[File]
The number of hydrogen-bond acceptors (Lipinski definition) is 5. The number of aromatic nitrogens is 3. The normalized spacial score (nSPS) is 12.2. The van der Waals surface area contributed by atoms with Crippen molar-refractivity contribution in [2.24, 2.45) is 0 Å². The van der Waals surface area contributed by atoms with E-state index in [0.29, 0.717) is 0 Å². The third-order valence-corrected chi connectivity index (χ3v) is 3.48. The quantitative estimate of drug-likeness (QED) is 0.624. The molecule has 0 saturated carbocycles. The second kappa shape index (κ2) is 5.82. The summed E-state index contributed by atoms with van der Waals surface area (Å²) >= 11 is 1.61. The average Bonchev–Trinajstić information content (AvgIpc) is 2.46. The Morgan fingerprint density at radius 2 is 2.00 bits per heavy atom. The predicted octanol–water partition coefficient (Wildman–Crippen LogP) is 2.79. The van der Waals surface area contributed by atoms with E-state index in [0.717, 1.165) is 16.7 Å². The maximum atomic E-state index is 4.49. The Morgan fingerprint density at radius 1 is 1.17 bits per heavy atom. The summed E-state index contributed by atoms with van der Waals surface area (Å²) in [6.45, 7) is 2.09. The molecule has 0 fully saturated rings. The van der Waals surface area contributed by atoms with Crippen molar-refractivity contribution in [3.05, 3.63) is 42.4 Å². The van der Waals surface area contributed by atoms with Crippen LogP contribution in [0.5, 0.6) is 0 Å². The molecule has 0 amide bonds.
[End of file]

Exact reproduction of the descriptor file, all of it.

The number of hydrogen-bond acceptors (Lipinski definition) is 5. The number of aromatic nitrogens is 3. The normalized spacial score (nSPS) is 12.2. The van der Waals surface area contributed by atoms with Crippen molar-refractivity contribution in [2.24, 2.45) is 0 Å². The van der Waals surface area contributed by atoms with E-state index in [0.29, 0.717) is 0 Å². The third-order valence-corrected chi connectivity index (χ3v) is 3.48. The quantitative estimate of drug-likeness (QED) is 0.624. The molecule has 0 saturated carbocycles. The second kappa shape index (κ2) is 5.82. The summed E-state index contributed by atoms with van der Waals surface area (Å²) >= 11 is 1.61. The average Bonchev–Trinajstić information content (AvgIpc) is 2.46. The Morgan fingerprint density at radius 2 is 2.00 bits per heavy atom. The predicted octanol–water partition coefficient (Wildman–Crippen LogP) is 2.79. The van der Waals surface area contributed by atoms with E-state index in [0.717, 1.165) is 16.7 Å². The maximum atomic E-state index is 4.49. The Morgan fingerprint density at radius 1 is 1.17 bits per heavy atom. The summed E-state index contributed by atoms with van der Waals surface area (Å²) in [6.45, 7) is 2.09. The molecule has 0 fully saturated rings. The van der Waals surface area contributed by atoms with Crippen molar-refractivity contribution in [3.05, 3.63) is 42.4 Å². The van der Waals surface area contributed by atoms with Crippen LogP contribution in [0.5, 0.6) is 0 Å². The molecule has 0 amide bonds.